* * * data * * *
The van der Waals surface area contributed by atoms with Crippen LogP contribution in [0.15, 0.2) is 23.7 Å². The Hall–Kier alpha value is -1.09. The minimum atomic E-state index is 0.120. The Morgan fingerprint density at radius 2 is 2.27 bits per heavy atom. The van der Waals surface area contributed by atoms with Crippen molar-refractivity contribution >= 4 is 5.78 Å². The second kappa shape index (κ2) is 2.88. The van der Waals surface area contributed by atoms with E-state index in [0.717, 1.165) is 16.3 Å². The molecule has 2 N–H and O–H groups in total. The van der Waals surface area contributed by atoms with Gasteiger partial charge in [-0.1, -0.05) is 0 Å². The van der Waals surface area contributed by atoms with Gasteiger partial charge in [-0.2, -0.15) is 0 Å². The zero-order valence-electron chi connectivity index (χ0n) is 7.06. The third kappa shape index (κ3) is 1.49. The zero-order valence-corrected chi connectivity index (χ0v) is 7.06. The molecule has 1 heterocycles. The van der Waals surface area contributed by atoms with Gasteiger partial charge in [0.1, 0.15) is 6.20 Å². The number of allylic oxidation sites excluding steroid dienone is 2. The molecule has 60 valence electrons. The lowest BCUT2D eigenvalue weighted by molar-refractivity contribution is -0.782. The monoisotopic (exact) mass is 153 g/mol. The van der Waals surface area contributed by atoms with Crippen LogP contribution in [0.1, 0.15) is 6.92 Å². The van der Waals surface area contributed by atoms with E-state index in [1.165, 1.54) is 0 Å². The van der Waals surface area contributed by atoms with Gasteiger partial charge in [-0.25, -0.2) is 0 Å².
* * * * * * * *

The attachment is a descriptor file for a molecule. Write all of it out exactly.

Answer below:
The van der Waals surface area contributed by atoms with Crippen LogP contribution in [0.15, 0.2) is 23.7 Å². The Hall–Kier alpha value is -1.09. The minimum atomic E-state index is 0.120. The Morgan fingerprint density at radius 2 is 2.27 bits per heavy atom. The van der Waals surface area contributed by atoms with Crippen molar-refractivity contribution >= 4 is 5.78 Å². The second kappa shape index (κ2) is 2.88. The van der Waals surface area contributed by atoms with E-state index in [0.717, 1.165) is 16.3 Å². The molecule has 2 N–H and O–H groups in total. The van der Waals surface area contributed by atoms with Gasteiger partial charge in [-0.1, -0.05) is 0 Å². The van der Waals surface area contributed by atoms with Gasteiger partial charge in [-0.2, -0.15) is 0 Å². The zero-order valence-electron chi connectivity index (χ0n) is 7.06. The third kappa shape index (κ3) is 1.49. The zero-order valence-corrected chi connectivity index (χ0v) is 7.06. The molecule has 1 heterocycles. The van der Waals surface area contributed by atoms with Gasteiger partial charge in [0.1, 0.15) is 6.20 Å². The number of allylic oxidation sites excluding steroid dienone is 2. The molecule has 60 valence electrons. The lowest BCUT2D eigenvalue weighted by molar-refractivity contribution is -0.782. The monoisotopic (exact) mass is 153 g/mol. The van der Waals surface area contributed by atoms with Crippen LogP contribution in [0.1, 0.15) is 6.92 Å². The van der Waals surface area contributed by atoms with E-state index in [1.165, 1.54) is 0 Å². The van der Waals surface area contributed by atoms with Gasteiger partial charge in [-0.25, -0.2) is 0 Å².